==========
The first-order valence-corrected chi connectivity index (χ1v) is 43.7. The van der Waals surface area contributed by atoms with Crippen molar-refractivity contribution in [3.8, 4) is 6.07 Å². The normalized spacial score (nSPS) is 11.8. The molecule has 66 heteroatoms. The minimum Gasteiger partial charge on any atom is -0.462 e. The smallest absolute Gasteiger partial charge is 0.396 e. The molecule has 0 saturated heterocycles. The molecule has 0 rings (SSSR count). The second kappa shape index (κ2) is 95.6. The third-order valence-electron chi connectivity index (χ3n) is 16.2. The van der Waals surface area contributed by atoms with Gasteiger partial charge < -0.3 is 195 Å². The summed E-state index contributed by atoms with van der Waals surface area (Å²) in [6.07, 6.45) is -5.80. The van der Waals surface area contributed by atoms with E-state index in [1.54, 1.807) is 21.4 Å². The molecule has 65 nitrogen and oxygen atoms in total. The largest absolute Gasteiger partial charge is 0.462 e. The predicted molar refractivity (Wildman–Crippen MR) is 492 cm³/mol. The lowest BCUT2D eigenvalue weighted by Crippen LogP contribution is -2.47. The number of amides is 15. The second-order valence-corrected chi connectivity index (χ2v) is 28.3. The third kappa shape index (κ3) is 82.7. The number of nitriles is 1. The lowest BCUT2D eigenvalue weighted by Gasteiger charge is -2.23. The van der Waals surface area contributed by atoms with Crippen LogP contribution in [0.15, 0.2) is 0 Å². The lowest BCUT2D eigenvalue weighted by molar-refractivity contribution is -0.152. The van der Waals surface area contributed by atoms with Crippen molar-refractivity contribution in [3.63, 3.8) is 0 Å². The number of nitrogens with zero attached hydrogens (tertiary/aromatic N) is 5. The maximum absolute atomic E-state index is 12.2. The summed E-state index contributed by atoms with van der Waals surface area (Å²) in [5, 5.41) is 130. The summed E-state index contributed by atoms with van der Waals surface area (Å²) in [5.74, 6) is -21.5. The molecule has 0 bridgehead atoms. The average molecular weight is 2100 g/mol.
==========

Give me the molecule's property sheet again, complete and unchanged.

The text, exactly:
The first-order valence-corrected chi connectivity index (χ1v) is 43.7. The van der Waals surface area contributed by atoms with Crippen molar-refractivity contribution in [3.8, 4) is 6.07 Å². The normalized spacial score (nSPS) is 11.8. The molecule has 66 heteroatoms. The minimum Gasteiger partial charge on any atom is -0.462 e. The smallest absolute Gasteiger partial charge is 0.396 e. The molecule has 0 saturated heterocycles. The molecule has 0 rings (SSSR count). The second kappa shape index (κ2) is 95.6. The third-order valence-electron chi connectivity index (χ3n) is 16.2. The van der Waals surface area contributed by atoms with Gasteiger partial charge < -0.3 is 195 Å². The summed E-state index contributed by atoms with van der Waals surface area (Å²) in [6.07, 6.45) is -5.80. The van der Waals surface area contributed by atoms with E-state index in [1.54, 1.807) is 21.4 Å². The molecule has 65 nitrogen and oxygen atoms in total. The largest absolute Gasteiger partial charge is 0.462 e. The predicted molar refractivity (Wildman–Crippen MR) is 492 cm³/mol. The lowest BCUT2D eigenvalue weighted by Crippen LogP contribution is -2.47. The number of amides is 15. The second-order valence-corrected chi connectivity index (χ2v) is 28.3. The third kappa shape index (κ3) is 82.7. The number of nitriles is 1. The lowest BCUT2D eigenvalue weighted by Gasteiger charge is -2.23. The van der Waals surface area contributed by atoms with Crippen LogP contribution in [0.15, 0.2) is 0 Å². The lowest BCUT2D eigenvalue weighted by molar-refractivity contribution is -0.152. The van der Waals surface area contributed by atoms with Crippen molar-refractivity contribution in [3.63, 3.8) is 0 Å². The number of nitrogens with zero attached hydrogens (tertiary/aromatic N) is 5. The maximum absolute atomic E-state index is 12.2. The summed E-state index contributed by atoms with van der Waals surface area (Å²) in [5, 5.41) is 130. The summed E-state index contributed by atoms with van der Waals surface area (Å²) in [5.74, 6) is -21.5. The molecule has 0 bridgehead atoms. The average molecular weight is 2100 g/mol.